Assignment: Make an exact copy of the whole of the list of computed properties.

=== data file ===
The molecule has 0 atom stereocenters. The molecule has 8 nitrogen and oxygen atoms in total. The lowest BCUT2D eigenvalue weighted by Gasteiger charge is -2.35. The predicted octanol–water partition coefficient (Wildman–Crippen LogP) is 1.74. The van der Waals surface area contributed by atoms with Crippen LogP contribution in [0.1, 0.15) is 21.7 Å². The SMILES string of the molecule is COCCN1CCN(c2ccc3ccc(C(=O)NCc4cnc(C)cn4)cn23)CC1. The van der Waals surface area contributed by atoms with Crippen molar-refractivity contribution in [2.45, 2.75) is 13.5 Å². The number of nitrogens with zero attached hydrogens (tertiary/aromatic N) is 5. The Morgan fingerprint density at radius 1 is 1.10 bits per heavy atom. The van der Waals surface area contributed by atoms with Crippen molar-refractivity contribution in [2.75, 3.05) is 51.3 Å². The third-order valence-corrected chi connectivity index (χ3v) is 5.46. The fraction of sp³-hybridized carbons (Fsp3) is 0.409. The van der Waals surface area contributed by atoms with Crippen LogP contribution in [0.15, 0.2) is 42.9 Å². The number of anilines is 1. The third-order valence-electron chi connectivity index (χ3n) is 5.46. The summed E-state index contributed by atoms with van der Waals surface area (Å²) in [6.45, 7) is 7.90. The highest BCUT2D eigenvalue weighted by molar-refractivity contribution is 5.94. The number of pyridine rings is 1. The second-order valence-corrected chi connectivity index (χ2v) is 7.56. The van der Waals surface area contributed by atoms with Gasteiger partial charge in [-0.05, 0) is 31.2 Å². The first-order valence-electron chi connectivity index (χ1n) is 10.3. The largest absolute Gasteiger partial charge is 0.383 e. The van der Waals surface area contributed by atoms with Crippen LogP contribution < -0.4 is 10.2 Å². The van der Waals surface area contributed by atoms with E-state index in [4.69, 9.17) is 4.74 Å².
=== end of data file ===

The molecule has 0 atom stereocenters. The molecule has 8 nitrogen and oxygen atoms in total. The lowest BCUT2D eigenvalue weighted by Gasteiger charge is -2.35. The predicted octanol–water partition coefficient (Wildman–Crippen LogP) is 1.74. The van der Waals surface area contributed by atoms with Crippen LogP contribution in [0.1, 0.15) is 21.7 Å². The SMILES string of the molecule is COCCN1CCN(c2ccc3ccc(C(=O)NCc4cnc(C)cn4)cn23)CC1. The van der Waals surface area contributed by atoms with Crippen molar-refractivity contribution in [2.45, 2.75) is 13.5 Å². The number of nitrogens with zero attached hydrogens (tertiary/aromatic N) is 5. The Morgan fingerprint density at radius 1 is 1.10 bits per heavy atom. The van der Waals surface area contributed by atoms with Crippen molar-refractivity contribution in [2.75, 3.05) is 51.3 Å². The third-order valence-corrected chi connectivity index (χ3v) is 5.46. The fraction of sp³-hybridized carbons (Fsp3) is 0.409. The van der Waals surface area contributed by atoms with Crippen LogP contribution in [0.15, 0.2) is 42.9 Å². The number of anilines is 1. The third-order valence-electron chi connectivity index (χ3n) is 5.46. The summed E-state index contributed by atoms with van der Waals surface area (Å²) in [6.45, 7) is 7.90. The highest BCUT2D eigenvalue weighted by molar-refractivity contribution is 5.94. The number of pyridine rings is 1. The second-order valence-corrected chi connectivity index (χ2v) is 7.56. The van der Waals surface area contributed by atoms with Gasteiger partial charge in [-0.05, 0) is 31.2 Å². The first-order valence-electron chi connectivity index (χ1n) is 10.3. The largest absolute Gasteiger partial charge is 0.383 e. The van der Waals surface area contributed by atoms with Crippen LogP contribution < -0.4 is 10.2 Å². The van der Waals surface area contributed by atoms with E-state index in [4.69, 9.17) is 4.74 Å².